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Companies continue work on commercial ISS module
Posted: Tue, Mar 6, 2001, 11:32 AM ET (1632 GMT)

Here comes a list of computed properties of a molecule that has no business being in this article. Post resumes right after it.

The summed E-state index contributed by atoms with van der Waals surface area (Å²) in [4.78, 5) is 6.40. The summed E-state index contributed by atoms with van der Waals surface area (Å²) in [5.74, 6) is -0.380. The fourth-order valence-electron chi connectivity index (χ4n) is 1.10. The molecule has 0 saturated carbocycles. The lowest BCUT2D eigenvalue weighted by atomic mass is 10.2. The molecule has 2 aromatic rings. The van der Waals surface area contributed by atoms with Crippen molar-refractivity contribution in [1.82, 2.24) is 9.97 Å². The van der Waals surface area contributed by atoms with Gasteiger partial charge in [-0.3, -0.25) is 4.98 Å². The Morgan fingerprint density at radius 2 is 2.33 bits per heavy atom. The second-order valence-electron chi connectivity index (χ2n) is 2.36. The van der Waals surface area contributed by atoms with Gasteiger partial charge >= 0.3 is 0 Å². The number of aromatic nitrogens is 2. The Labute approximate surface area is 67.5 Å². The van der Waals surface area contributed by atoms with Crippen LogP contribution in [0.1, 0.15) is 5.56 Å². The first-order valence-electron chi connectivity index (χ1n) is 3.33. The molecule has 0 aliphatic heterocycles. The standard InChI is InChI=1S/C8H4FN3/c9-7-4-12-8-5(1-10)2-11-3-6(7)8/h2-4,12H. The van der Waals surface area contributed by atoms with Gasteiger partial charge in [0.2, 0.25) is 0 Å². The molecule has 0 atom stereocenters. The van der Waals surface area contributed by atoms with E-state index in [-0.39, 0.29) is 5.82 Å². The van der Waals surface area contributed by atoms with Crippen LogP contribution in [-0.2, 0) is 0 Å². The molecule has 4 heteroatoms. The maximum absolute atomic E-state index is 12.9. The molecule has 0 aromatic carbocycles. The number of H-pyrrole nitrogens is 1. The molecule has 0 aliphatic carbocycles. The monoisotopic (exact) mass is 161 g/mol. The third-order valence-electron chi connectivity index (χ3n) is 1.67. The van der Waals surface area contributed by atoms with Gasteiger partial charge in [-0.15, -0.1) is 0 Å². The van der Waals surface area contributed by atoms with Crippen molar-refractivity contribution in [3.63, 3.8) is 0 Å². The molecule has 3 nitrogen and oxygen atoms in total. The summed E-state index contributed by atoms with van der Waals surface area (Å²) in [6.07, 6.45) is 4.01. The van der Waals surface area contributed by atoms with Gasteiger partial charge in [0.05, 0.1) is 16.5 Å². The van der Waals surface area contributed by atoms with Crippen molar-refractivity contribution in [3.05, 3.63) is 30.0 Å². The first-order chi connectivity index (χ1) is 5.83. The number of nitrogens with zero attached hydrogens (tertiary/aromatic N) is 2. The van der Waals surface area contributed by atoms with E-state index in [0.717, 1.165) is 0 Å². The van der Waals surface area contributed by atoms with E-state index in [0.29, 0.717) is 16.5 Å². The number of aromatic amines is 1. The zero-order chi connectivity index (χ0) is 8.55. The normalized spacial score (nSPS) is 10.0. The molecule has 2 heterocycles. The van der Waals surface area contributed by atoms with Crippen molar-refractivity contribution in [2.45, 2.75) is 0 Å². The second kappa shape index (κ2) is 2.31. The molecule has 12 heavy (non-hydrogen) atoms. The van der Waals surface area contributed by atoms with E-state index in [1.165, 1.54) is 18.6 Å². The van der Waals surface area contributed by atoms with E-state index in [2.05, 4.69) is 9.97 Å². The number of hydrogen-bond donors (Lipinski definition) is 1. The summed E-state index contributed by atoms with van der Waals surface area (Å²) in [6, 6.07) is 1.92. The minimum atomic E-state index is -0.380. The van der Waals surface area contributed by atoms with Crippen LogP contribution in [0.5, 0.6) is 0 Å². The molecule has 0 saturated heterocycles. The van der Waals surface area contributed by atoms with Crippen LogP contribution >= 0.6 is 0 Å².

Enterprise module docked to ISS Russian aerospace company Energia and American firm SPACEHAB have completed the design for a commercial module for the International Space Agency, while Russian space agency officials seek approval to add the module to the station. Energia and SPAEHAB announced in a press release Monday that the two companies have completed the "baseline design" of the module, dubbed Enterprise, and that construction of some module components will begin shortly at Energia facilities. The companies plan to launch the module, previously estimated to cost $100 million, on a Proton rocket in 2003. The companies also said they signed an agreement last month with Rosaviakosmos, the Russian space agency, to dock the module to the Russian segment of ISS in place of a planned Docking and Stowage Module (SSM in Russian); Rosaviakosmos would pay for the Proton launch under the agreement. The RussianSpaceWeb.com web site reported Sunday that Rosaviakosmos has already asked NASA officials to evaluate proposals to replace the SSM with Enterprise. The site also said that Russia plans to rent Enterprise to NASA and other international partners as part of a package that would include a Soyuz TMA, a modified version of the Soyuz TM spacecraft that can accommodate taller people. The Soyuz TMA spacecraft would serve as a second "lifeboat" on ISS that would allow the station's crew capacity to increase from 3 to 6.
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